Photograph Conservation Terminology
A glossary of photograph conservation terminology.
Structure and condition terms:
Primary support: The photographic image, binder, and substrate (see definition below).
Secondary support: A 19th-century paperboard mount found on cabinet cards, carte-de-visites, or other photographic objects, to which the photograph is mounted overall or at each of the four corners with an adhesive. In 20th-century photography, this term can be applied to any window mats, paperboards, or mounts used to support a photograph by means of hinging, overall adhesion, or dry mounting.
Tertiary support: A paperboard that has a mounted photograph attached to it. An example of this would be a cabinet card hinged to a window mat.
Process: A term used to describe a specific photograph method used to produce the image, such as silver gelatin developed-out paper (DOP) print, albumen print, platinum print, etc.
Media: The image material (silver, platinum, iron, pigment) contained in the binder, if applicable. (Note: some photographic processes do not contain a binder, such as salted-paper prints and platinum prints.)
Emulsion or Binder: Any applied layer of material that contains the image-forming photographic metal, typically albumen (egg binder), collodion, gelatin, or gum arabic.
Substrate: Used to describe the particular support that holds the photographic image, typically metal, glass, paper, or
Baryta: A layer of barium sulfate applied between the paper substrate and the photographic image that provides an opaque layer of material that allows for a glossy photographic image.
Photographic-grade gelatin: A highly purified form of gelatin used in the production of photographic paper and film that is non-yellowing.
Wove photographic paper: A handmade or machine-made paper with no laid or chain lines, typically made of 100% cotton rag or highly purified wood pulp paper with added stabilizers.
Sheen: The overall appearance of the photographic surface: matte, glossy, semi-glossy, or ferrotyped (extreme gloss achieved by a heated drum or metal plate).
Historic retouching: Any artist media (graphite, watercolor, Spot-Tone) that was applied to a photographic print at the time of its production to disguise a flaw or enhance an area of the photographic image.
Surface grime: Dirt, dust, and other accumulations that sit on the surface of the photographic image or within the binder of the photographic image.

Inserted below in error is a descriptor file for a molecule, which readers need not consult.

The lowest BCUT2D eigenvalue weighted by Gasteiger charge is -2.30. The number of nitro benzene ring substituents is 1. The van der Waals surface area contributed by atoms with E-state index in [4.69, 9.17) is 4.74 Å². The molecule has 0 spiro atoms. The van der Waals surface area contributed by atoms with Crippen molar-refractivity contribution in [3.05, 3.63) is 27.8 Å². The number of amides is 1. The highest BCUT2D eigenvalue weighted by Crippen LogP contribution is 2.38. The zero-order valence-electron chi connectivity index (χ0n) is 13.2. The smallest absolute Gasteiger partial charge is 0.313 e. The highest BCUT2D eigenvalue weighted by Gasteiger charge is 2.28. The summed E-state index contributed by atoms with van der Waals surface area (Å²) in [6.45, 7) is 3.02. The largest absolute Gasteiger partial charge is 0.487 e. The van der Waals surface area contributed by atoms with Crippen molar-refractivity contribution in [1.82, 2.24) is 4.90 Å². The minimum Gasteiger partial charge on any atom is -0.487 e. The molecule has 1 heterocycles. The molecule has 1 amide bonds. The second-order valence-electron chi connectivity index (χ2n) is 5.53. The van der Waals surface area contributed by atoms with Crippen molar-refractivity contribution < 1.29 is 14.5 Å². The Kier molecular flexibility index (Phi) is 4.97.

Image loss or edge loss: An area where the emulsion is missing but the substrate still remains.
Emulsion cracks: Fine cracks that form in the emulsion/binder that cause a disruption in the image surface or a partial lifting (delamination) of the emulsion from the support.
Chemical stains: Damages or stains in the photographic image, usually caused by poor chemical processing or oxidation/reduction of the image forming metal.
Undulation: An edge curl or overall waviness to a photographic paper caused by exposure to moisture.
Isolating layer: A barrier layer of photographic-grade gelatin or other appropriate material that separates any inpainting media from the original photograph.
Aqueous surface cleaning: The removal of embedded dirt within the emulsion using an aqueous solution (deionized water with or without a surfactant) applied by swabs.
Consolidation: The brush application of gelatin (or other appropriate consolidant) used to secure loose, damaged, or missing photographic emulsion.
Immersion washing: To use deionized water, occasionally in combination with other solvents or surfactants, to bathe a photographic print. The purpose of washing is to remove or reduce soluble deterioration products such as acidity or discoloration from the paper support and emulsion.
Blotter washing: To wash a photographic image with sensitive media on the recto using a dampened paper or fabric support. This removes soluble deterioration products via capillary action through the verso only.
Light bleaching: The simultaneous use of controlled light and water to reduce stains and overall yellowing that cannot be achieved by washing in water alone. Both immersion and blotter washing techniques can be employed in this process.
Mending: To locally join splits or tears in the paper support of a photograph using a non-yellowing, reversible adhesive.
Lining: To provide an overall, reversible secondary support to the verso of a photograph.
Humidification: The controlled and gentle introduction of moisture within a contained environment that allows the photographic emulsion and paper support to simultaneously relax in order to be flattened overall.
Inpainting: The application of an artist media over an isolating layer that improves the visual aesthetics of the image.
Photographic Activity Test (PAT): An independent test done to determine if a storage/housing material will interact negatively with the image-forming material of a photograph. If a material has passed the PAT, it is safe to put it in direct contact with a photograph. Materials that have not passed the PAT will cause deterioration of the photographic silver and should not be used when housing/storing photographic material.